Kinect Fun ! - Publishing Skeleton Angles for Servos - Omoplate & Bicep

So the Kinect stuf is not quite ready for prime time...   If you have a working MRL install you can do the following to get MRL + Kinect (stuff)

Download this zip

unzip the 2 directories and drop them in your (mrl install directory)/libraries/native/

So that you'll have a 

(mrl install directory)/libraries/native/
(mrl install directory)/libraries/native/

Also copy the SimpleOpenNI64.dll into the (mrl install directory)/libraries/native/

Copy the SimpleOpenNI.jar into (mrl install directory)/jar 


WHOOOHOO ! - we got angular data for omoplate & bicep servos ..
I'll have to save off a series of pictures so we can analyze them but this single frame (in a silly position of getting a screen captuer :P)  

right bicep (elbow) 97
right omoplate 6
left omoplate 38
left bicep (elbow) 178


Updates - Service Name is no longer GestureRecognition ...  It is OpenNI .. 

A Skeleton's data is being filled and published and you can get to it in python with the above script... 
The Skeleton's parts should be pretty straight forward.  They are float vectors - PVectors (from processing)..
I'm printing out just the head  xyz point  - this is an abosolute cartesian coordinate system (don't know where the orgin is exactly).

others would be skeleton.rightShoulder.x ... skeleton.rightElbow.x  .. skeleton.rightHand.x etc.. .. the last value is  supposed to be quality, but i have not seen it vary at all..

Have Fun :)


Look I found a skeleton !!! :D  Looks like I got most of the pipes hooked up.  Data is flowing in and out of SimpleOpenNI.  The skeleton does crazy dancing when it can't find my real legs.  SimpleOpenNI was designed specifically for Processing.  But I've hacked it up pretty well.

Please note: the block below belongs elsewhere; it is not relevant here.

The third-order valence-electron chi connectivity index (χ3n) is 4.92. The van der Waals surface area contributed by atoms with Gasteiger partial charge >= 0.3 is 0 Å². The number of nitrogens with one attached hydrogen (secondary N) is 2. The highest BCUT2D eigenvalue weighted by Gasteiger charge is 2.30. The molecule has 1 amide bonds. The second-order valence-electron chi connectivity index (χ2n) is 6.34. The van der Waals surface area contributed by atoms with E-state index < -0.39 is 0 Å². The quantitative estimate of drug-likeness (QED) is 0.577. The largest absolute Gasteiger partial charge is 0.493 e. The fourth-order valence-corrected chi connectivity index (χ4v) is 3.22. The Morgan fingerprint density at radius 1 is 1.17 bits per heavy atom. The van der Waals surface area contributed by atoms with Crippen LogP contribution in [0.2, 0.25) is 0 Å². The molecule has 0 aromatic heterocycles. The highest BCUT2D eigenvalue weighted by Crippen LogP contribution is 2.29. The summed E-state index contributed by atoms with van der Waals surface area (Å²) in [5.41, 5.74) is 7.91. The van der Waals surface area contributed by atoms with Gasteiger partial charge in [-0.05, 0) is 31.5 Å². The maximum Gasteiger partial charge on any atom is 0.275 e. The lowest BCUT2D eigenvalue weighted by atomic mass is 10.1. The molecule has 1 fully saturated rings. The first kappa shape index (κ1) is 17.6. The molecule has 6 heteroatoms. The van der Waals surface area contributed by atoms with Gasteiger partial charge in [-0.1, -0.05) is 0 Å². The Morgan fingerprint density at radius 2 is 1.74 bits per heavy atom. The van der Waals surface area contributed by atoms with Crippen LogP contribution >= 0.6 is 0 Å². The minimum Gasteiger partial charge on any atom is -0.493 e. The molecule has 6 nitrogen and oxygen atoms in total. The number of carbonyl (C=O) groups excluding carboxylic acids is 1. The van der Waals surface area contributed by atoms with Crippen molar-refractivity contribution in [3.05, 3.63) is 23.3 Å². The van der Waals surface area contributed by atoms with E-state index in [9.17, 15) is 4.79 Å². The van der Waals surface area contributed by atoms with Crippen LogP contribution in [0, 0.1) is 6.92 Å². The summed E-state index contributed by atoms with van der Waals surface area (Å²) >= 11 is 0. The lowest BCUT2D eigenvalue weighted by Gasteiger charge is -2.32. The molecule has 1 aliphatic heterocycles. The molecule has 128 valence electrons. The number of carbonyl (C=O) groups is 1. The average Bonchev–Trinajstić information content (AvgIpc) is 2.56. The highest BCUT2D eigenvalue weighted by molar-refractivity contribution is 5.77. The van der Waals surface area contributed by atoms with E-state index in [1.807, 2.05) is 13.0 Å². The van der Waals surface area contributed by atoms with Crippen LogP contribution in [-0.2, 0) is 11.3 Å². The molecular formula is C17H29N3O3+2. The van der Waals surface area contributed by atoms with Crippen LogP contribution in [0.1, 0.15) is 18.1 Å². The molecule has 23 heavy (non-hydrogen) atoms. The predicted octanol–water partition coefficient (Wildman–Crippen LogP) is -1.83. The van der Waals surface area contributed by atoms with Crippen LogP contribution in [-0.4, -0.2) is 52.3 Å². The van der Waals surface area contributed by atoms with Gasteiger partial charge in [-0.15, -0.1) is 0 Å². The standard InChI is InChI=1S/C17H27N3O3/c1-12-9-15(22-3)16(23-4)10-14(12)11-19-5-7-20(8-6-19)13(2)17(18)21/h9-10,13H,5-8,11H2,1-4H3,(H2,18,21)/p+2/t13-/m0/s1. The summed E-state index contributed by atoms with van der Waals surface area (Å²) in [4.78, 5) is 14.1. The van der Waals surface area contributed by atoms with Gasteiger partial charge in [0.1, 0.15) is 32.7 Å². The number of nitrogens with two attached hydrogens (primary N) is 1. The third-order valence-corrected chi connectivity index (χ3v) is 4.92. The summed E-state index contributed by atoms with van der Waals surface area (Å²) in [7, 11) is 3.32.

This is a summary of the work I've done and what I've learned.

  • OpenNI & Nite can be a PITA to work with - there are many pieces, native files, jni files, jar files, drivers.  
  • SimpleOpenNI has does a spectacular job of packaging all the stuff up and trying to make the shakey platform stable
  • SimpleOpenNI was made for the Java application Processing.
  • It still takes vector math outside of NITE to make a skeleton.
  • SimpleOpenNI was not designed to operate with "any" Java application .. "only" Processing
  • It would be "nice" I think if SimpleOpenNI was designed to work with "any" Java application - and Processing could use is as it did in the past.
  • Point Cloud currently is broken, since I'm using SimpleOpenNI
  • There is still a lot of work to be done :P

Some of the parts mapped out





LOOK ! - when the robot moves .. it makes you move :D


UPDATE 03.28.2014

This is what i got in the debugger.... gr works but with no skeleton tracking

OpenNI 2 - Cool idea - totally Jenga software
NITE 2 - Impressive - very Jenga distribution

SimpleOpeni - great project to control Jenga software distribution - but uses Processing (Big Big Project)

+ Elvish Hack Job - bits bytes and parts flying all over = what may be working Gesture Recognition in the near future......

Cons - its very ugly at the moment, haven't tried NITE gesture recognition, but don't expect too much trouble.  pauses occasionally, don't know where that is coming from..  Needs optimizations. Also need to organize it all and get SimpleOpenNI to work with all platforms in its modified state...

Pros - it uses SimpleOpeni AND I carved Processing out ...  (someday I'll make a service for processing, but we need GestureRecognition for MRL) And SimpleOpenNI has been just been BORGED !



Interesting video on the Microsoft Kinect SDK - could be another service to borg in :)